Chemists working on drugs To treat COVID-19

coronavirus , COVID-19
This transmission electron microscope image shows SARS-CoV-2 -- also known as 2019-nCoV, the virus that causes COVID-19 -- isolated from a patient in the US. Virus particles are shown emerging from the surface of cells cultured in the lab. The spikes on the outer edge of the virus particles give coronaviruses their name, crown-like. Credit: NIAID-RML

In the wake of the novel coronavirus pandemic, Texas A&M University chemist Wenshe Ray Liu and his research team have focused their lab solely on searching for drugs to treat COVID-19.

The Liu group was the first to identify the antiviral drug remdesivir as a viable medicine to treat COVID-19 in a research study published in late January. The drug was originally developed in response to the 2014 Ebola pandemic.

As a chemical biologist specializing in medicinal chemistry, Liu's primary research target is cancer. But the lockdown of Wuhan and the first two diagnosed cases in the U.S. prompted him to refocus his lab on .

"The motivation that drove us was the rush against time to find alternative medicines that might be put in use to fight against the when it spread to the U.S," Liu said.

The researchers are working to develop drugs that can prevent SARS-CoV-2—the virus that causes COVID-19—and other coronaviruses from replicating once inside human cells. They're also exploring how to counteract the effect of the viruses in human plasma.

Liu said his group has made significant progress in a very short time toward their ultimate goal: to push a COVID-19 drug candidate to preclinical trials and clinical testing before the pandemic subsides.

"There is sufficient scientific knowledge for this group of viruses, and we will be able to find cures," he said.

Remdesivir is being tested in at least five large-scale clinical trials around the world and also has been delivered to some patients, including the first known U.S. case confirmed Jan. 21 in Washington. That patient recovered after compassionate use of remdesivir.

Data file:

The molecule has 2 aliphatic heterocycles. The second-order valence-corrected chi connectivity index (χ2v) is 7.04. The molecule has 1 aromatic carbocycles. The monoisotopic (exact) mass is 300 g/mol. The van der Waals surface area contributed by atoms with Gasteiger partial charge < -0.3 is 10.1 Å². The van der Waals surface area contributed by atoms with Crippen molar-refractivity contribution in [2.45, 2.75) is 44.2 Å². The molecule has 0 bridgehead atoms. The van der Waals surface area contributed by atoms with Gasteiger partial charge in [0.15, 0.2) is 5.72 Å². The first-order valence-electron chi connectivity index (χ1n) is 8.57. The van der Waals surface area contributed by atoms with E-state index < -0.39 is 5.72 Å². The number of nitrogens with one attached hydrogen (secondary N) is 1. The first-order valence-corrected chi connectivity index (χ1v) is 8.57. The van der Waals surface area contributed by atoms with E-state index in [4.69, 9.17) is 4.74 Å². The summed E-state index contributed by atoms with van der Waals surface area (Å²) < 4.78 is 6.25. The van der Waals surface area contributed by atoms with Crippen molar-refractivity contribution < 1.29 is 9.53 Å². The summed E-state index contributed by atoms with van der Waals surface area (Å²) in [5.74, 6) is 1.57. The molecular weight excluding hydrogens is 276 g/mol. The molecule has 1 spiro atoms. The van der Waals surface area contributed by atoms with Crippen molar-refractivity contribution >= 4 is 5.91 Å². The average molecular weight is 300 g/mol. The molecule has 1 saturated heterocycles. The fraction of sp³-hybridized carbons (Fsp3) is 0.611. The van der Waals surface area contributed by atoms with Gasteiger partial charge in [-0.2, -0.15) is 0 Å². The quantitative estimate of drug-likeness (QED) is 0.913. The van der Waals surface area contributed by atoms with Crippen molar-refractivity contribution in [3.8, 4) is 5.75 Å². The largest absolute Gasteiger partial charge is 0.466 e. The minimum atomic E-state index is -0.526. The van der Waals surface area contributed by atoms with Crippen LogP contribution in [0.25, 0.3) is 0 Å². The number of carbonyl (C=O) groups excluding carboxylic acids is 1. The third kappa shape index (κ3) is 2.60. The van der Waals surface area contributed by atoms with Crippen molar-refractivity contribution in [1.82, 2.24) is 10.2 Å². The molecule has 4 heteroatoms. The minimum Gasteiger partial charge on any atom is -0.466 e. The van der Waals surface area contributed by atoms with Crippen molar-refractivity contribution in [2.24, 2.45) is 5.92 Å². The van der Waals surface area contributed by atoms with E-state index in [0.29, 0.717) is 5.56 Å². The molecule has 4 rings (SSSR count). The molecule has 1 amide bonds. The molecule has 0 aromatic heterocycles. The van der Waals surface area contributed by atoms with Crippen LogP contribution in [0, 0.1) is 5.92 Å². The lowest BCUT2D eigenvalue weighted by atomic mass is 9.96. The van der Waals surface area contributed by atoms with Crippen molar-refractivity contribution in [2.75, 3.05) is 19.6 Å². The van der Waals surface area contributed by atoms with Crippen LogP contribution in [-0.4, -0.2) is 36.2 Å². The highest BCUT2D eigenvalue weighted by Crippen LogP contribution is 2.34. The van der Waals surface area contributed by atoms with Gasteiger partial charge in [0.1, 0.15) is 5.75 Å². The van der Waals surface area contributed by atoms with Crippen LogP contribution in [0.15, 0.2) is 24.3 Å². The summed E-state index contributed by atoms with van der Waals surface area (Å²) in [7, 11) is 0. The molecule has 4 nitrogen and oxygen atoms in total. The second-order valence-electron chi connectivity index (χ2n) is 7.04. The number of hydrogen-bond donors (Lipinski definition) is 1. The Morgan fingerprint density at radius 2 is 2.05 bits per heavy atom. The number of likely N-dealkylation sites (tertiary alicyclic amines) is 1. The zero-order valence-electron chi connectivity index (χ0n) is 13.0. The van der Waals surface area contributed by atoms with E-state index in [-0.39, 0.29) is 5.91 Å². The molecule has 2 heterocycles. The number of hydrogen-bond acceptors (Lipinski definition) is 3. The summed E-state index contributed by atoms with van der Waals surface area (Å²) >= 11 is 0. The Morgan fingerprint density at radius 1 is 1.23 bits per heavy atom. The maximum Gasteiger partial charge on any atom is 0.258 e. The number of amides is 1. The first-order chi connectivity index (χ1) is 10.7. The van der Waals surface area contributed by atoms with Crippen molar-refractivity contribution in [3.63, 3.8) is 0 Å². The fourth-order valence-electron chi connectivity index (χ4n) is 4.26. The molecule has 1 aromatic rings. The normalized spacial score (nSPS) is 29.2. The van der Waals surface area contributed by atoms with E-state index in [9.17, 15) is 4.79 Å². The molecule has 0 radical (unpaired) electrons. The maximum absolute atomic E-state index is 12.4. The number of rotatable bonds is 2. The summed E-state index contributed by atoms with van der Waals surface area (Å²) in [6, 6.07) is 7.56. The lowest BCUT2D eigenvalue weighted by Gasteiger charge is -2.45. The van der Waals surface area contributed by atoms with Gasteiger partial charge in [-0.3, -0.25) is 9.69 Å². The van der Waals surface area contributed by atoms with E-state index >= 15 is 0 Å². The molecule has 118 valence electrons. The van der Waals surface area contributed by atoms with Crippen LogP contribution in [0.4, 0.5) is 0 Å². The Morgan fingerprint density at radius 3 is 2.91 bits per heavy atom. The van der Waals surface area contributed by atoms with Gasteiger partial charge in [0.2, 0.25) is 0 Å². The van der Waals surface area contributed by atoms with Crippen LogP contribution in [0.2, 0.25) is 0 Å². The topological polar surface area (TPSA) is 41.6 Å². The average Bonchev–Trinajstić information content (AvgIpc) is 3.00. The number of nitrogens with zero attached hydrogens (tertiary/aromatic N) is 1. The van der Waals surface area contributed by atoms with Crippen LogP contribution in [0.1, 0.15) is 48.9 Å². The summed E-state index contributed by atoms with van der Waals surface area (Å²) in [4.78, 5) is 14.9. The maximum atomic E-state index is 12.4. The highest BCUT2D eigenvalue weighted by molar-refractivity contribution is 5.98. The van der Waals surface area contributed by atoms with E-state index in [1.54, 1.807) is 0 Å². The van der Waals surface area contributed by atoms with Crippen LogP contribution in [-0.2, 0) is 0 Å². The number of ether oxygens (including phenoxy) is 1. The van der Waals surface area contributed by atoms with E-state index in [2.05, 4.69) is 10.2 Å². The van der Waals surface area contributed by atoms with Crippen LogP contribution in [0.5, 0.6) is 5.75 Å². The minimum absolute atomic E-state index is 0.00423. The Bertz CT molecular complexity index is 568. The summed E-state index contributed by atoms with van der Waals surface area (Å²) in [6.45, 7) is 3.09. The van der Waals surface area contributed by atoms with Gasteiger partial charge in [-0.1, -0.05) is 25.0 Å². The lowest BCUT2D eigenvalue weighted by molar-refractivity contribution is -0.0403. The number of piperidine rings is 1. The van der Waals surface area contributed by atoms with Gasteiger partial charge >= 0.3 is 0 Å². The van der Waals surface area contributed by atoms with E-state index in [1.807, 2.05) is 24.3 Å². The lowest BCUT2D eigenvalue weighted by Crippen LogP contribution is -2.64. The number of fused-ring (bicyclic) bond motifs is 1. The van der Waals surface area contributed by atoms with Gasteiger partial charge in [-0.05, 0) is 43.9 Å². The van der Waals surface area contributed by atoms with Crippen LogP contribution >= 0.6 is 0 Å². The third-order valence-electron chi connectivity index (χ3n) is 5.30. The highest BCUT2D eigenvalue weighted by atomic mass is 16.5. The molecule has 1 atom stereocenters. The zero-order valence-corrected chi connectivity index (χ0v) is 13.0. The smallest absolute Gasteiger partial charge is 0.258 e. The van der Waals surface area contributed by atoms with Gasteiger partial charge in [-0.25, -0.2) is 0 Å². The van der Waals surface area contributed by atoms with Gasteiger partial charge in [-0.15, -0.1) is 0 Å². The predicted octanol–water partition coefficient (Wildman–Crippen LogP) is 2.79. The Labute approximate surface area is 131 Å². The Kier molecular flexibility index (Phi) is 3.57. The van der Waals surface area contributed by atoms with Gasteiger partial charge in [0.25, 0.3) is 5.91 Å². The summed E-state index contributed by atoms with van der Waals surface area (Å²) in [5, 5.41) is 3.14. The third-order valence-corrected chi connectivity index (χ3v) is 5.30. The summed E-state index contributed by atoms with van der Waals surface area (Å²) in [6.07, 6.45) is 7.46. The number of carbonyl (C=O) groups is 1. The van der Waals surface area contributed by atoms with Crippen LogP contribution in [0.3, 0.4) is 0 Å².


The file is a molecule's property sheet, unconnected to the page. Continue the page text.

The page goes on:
While Liu said he remains convinced it's the right treatment, he cautioned that success shouldn't be viewed as a one-shot approach, given such a swift-moving target as COVID-19.

"Remdesivir is still the best and probably the only option to target the virus directly in patients," he said.

With the U.S. clinical trial set to finish this week, Liu is optimistic that the final results released next week will speak for themselves. However, with remdesivir poised to be the only approved drug to treat COVID-19, its large-scale use will occur, and some -resistant virus strains will evolve.

"At this stage, the needs to prepare for the worst and work to bring other treatment options to the forefront," he said, adding that while there have been positive results from tests of hydroxychloroquinine, additional options are needed.

When it comes to viral mutations and reports that multiple strains of the virus exist, Liu deferred to clinicians, but acknowledged that it has become more virulent.

"The infectivity of the original strain shown in Wuhan was not as high as what we have observed for the current strain in the U.S.," he said.

More information: Jared S. Morse et al, Learning from the Past: Possible Urgent Prevention and Treatment Options for Severe Acute Respiratory Infections Caused by 2019‐nCoV, ChemBioChem (2020). DOI: 10.1002/cbic.202000047

Journal information: ChemBioChem
Citation: Chemists working on drugs To treat COVID-19 (2020, April 6) retrieved 21 May 2024 from
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